I'm looking for a syrup that has absolutely no flavor... not even the sweetness you find. Just as bland as you can get it (think water). I need this syrup to absorb other flavors as I'm trying to make something savory but the natural sweetness in corn syrup or vegetable glycerin is destroying it. Anyone know of any?


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    What exactly are you trying to make? Just a thick sauce? – Cascabel Aug 5 '15 at 14:08
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    I wouldn't call it a syrup, but have you considered using either arrowroot powder or cornstarch to make a thick sauce? Arrowroot is the more neutral but often pricier choice. – NadjaCS Aug 5 '15 at 14:20
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    try e469, carboxymethyl cellulose - there is some sweetness, but you can use much less to archive same thickness than with glycerin. Experiment with gelatin or agar - maybe you'll succeed to get the right texture using weak solutions. – Eugene Petrov Aug 5 '15 at 14:51
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    You've tagged the question baking. Does this mean that you need something which is heat-stable up to e.g. 200C? – Peter Taylor Aug 5 '15 at 19:14
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    Definitely think you need to explain what you're doing to make this make sense. Do you need the sugar to help yeast rise for example? Is this affecting the texture of the product (intentionally)? Are you replacing syrup in a recipe? – Joe M Aug 5 '15 at 20:12

A syrup is by definition a thick sweet liquid made using sugar. If you are looking to make a thick savory liquid, perhaps you want to look into thickening agents. Starches and plant-based gums are the most common thickening agents. Some examples include:

  • Starches: arrowroot, cornstarch, potato starch, tapioca
  • Plant-base gums: guar gum, xanthum gum, alginin

Each of these will have its own unique qualities so you might want to research further into which meets your need best.

The two thickener that will most likely result in a clear, "smooth" thickness that is slightly similar to a syrup would be likely gelatin or pectin. However both of these will be much thicker at cooler temperatures. So depending on your application you will need to alter the concentration. Meaning, if your savory liquid is suppose to be consumed at room temperature or cooler, make sure not to added too much of gelatin or pectin. Try to test the thickness of your savory solution by taking a small sample aside and chilling it to room temperature.

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    There's no "almost" about that "by definition". Syrup is a sweet, thick liquid made of sugar and water. A non-sweet syrup is like dry water: a contradiction in terms. – Marti Aug 5 '15 at 14:49
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    @Marti: Unless you use Aqua Dehydrata. Or water powder / instant water, as I like to call it. Patent still pending. It's amazing: One teaspoon powder, add water, and poof: Instant water. – Willem van Rumpt Aug 5 '15 at 15:08
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    @WillemvanRumpt Patent all you want. I've developed a technique to achieve the same thing without even needing the powder! I can't reveal the details right now but I'm looking for commercial backers who can see the potential in this idea. – David Richerby Aug 5 '15 at 18:49
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    @WillemvanRumpt : it's already been patented : en.wikipedia.org/wiki/Dry_water – Joe Aug 5 '15 at 20:01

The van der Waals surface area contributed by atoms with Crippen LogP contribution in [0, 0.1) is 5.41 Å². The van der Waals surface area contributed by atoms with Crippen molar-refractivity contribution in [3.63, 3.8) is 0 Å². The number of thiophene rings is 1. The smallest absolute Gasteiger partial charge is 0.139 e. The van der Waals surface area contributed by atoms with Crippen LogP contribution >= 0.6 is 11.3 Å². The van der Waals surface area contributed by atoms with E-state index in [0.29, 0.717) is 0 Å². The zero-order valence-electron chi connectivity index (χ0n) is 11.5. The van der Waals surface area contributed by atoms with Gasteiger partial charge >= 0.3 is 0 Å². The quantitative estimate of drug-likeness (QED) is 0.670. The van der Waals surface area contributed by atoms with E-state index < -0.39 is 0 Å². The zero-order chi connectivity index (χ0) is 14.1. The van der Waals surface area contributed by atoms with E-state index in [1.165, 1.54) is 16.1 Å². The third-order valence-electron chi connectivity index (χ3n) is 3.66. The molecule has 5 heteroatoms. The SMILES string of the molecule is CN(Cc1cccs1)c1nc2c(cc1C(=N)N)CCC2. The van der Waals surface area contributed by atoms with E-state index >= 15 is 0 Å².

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    @WillemvanRumpt : it can contain 95% water. It binds water to keep it dry, but it can still come out through some processes. – Joe Aug 6 '15 at 13:20

Achieving a syrup-like consistency necessitates something like a sugar. If you boil sugar and water together (simple syrup), you get that consistency. If you boiled it without the sugar, you'd end up with an empty pot after the water had boiled off, but would never see a change in the consistency beyond the water evaporating into steam.

It's unclear what you mean when you say you're trying to use this "syrup" to absorb other flavors. Certainly you can use a milder, "unflavored" syrup such as simple or agave in a savory preparation, as long as you tone down the inherent sweetness with fat, salt, or acid, but the use of a syrup is largely textural, and it doesn't seem to me that a "syrup" is really what you're looking for. A syrup is, in itself, a flavor component in addition to all its other qualities that I and others have mentioned.


I need this syrup to absorb other flavors as I'm trying to make something savory

Rather than a syrup, you seem to be looking for an extract or an infusion. Whether it's vanilla extract, chilli oil or lemon peel oil, they all absorb the flavour or aromas of the compounds without any sweetness.

The high temperatures used in baking can affect some of the flavour depending on what you use.

If the consistency of your final product needs approach a standard simple syrup as well you'd need to create a base liquid, flavour it with your extract and thicken it as Jay explains.


Perhaps chia seeds will work for you?

When you add water or other liquid, the seeds are transformed into a gelatinous mass. The gelatin will take on the taste of whatever you add to it.

A typical ratio is 9:1 (such as 3 cups of water to 1/3 cup chia seeds. To change the consistency, add more or less water (or whatever liquid you want to use).


Methyl cellulose (food grade wallpaper paste) is as flavourless and syrupy as you can get. It is used in many barcode products like salad dressing, and savoury sauces

$100 for a 5Kg bag, 20g makes a litre

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